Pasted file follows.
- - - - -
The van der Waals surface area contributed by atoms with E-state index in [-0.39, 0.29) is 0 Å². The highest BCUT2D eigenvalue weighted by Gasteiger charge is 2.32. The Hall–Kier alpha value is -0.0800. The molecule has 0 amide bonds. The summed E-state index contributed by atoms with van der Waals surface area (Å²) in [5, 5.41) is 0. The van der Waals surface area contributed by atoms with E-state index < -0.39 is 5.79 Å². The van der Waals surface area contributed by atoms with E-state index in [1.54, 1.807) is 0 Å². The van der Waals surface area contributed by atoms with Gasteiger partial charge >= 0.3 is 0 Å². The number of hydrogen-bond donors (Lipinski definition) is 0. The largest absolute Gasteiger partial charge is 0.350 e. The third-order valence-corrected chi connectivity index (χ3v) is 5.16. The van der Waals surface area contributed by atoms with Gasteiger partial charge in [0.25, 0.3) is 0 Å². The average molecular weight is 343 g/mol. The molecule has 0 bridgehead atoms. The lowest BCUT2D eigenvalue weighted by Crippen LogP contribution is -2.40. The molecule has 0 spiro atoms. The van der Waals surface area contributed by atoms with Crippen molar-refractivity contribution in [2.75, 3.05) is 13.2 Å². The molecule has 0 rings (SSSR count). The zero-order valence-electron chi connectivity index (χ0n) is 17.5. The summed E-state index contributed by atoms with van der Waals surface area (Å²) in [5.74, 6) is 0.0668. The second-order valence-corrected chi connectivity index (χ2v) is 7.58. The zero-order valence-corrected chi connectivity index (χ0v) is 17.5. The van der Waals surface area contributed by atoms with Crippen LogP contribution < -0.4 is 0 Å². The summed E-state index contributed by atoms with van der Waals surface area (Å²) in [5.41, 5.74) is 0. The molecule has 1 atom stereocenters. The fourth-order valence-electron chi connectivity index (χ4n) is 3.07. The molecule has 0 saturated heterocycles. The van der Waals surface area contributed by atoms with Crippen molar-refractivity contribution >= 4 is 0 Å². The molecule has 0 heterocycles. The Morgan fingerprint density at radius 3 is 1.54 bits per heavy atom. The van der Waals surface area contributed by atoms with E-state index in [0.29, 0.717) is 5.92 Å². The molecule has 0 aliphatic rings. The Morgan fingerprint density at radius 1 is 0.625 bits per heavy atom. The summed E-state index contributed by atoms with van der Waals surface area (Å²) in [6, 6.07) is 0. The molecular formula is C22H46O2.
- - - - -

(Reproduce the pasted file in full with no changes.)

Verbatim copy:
The van der Waals surface area contributed by atoms with E-state index in [-0.39, 0.29) is 0 Å². The highest BCUT2D eigenvalue weighted by Gasteiger charge is 2.32. The Hall–Kier alpha value is -0.0800. The molecule has 0 amide bonds. The summed E-state index contributed by atoms with van der Waals surface area (Å²) in [5, 5.41) is 0. The van der Waals surface area contributed by atoms with E-state index < -0.39 is 5.79 Å². The van der Waals surface area contributed by atoms with E-state index in [1.54, 1.807) is 0 Å². The van der Waals surface area contributed by atoms with Gasteiger partial charge >= 0.3 is 0 Å². The number of hydrogen-bond donors (Lipinski definition) is 0. The largest absolute Gasteiger partial charge is 0.350 e. The third-order valence-corrected chi connectivity index (χ3v) is 5.16. The van der Waals surface area contributed by atoms with Gasteiger partial charge in [0.25, 0.3) is 0 Å². The average molecular weight is 343 g/mol. The molecule has 0 bridgehead atoms. The lowest BCUT2D eigenvalue weighted by Crippen LogP contribution is -2.40. The molecule has 0 spiro atoms. The van der Waals surface area contributed by atoms with Crippen molar-refractivity contribution in [2.75, 3.05) is 13.2 Å². The molecule has 0 rings (SSSR count). The zero-order valence-electron chi connectivity index (χ0n) is 17.5. The summed E-state index contributed by atoms with van der Waals surface area (Å²) in [5.74, 6) is 0.0668. The second-order valence-corrected chi connectivity index (χ2v) is 7.58. The zero-order valence-corrected chi connectivity index (χ0v) is 17.5. The van der Waals surface area contributed by atoms with Crippen LogP contribution < -0.4 is 0 Å². The summed E-state index contributed by atoms with van der Waals surface area (Å²) in [5.41, 5.74) is 0. The molecule has 1 atom stereocenters. The fourth-order valence-electron chi connectivity index (χ4n) is 3.07. The molecule has 0 saturated heterocycles. The van der Waals surface area contributed by atoms with Crippen molar-refractivity contribution >= 4 is 0 Å². The molecule has 0 heterocycles. The Morgan fingerprint density at radius 3 is 1.54 bits per heavy atom. The van der Waals surface area contributed by atoms with E-state index in [0.29, 0.717) is 5.92 Å². The molecule has 0 aliphatic rings. The Morgan fingerprint density at radius 1 is 0.625 bits per heavy atom. The summed E-state index contributed by atoms with van der Waals surface area (Å²) in [6, 6.07) is 0. The molecular formula is C22H46O2.